Commodities account for about half of Canada's exports. The Canadian dollar has gained 0.7 percent this week.
Canada's dollar rose 0.2 percent to 99.80 cents per U.S. dollar at 8:42 a.m. in Toronto, from 99.98 cents yesterday. One Canadian dollar buys $1.0019. The currency earlier touched 99.53 cents, the highest since March 19.
The currency is attracting investors as Canada's economy benefits from rising demand for copper, gold, wheat and oil from the U.S. and emerging economies such as India and China.
Canada is the world's largest producer of uranium and the second-biggest exporter of natural gas. The oil sands in Alberta contain the largest crude deposits outside the Middle East.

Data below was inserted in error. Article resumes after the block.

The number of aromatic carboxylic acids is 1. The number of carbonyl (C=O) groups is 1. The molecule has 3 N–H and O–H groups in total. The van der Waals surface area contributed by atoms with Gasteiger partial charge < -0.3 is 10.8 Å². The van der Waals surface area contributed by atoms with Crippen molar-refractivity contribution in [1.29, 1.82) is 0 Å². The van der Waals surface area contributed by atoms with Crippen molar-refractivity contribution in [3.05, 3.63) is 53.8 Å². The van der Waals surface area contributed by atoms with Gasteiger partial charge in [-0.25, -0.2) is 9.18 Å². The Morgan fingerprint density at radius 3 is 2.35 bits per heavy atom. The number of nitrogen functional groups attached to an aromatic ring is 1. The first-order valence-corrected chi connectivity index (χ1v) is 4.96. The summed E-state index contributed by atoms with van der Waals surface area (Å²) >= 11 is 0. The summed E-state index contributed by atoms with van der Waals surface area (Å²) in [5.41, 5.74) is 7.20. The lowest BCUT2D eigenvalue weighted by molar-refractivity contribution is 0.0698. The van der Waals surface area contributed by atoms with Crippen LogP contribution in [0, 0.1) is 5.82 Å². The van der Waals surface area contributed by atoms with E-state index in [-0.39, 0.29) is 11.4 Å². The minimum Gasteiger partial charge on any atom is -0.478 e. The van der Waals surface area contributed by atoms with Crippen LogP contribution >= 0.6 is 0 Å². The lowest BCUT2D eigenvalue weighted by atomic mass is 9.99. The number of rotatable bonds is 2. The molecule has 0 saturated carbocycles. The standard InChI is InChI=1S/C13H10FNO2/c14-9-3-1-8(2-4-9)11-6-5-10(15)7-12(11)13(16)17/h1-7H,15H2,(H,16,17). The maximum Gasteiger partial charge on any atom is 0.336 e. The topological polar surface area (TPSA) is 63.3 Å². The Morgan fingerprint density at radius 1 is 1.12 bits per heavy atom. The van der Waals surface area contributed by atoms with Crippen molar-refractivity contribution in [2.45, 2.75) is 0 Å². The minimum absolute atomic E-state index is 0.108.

The Bank of Canada commodity price index surged to a record during the week ended May 14. The index reached 295.57, from 231.83 on Jan. 2.
The loonie, as the currency is known because of the image of the bird on the one-dollar coin, has traded near parity with its U.S. counterpart this year after climbing 17 percent in 2007. The Bank of Canada has cut borrowing costs four times since December to 3 percent to shield the economy from a U.S.- led slowdown. Canada ships about 80 percent of its exports to the U.S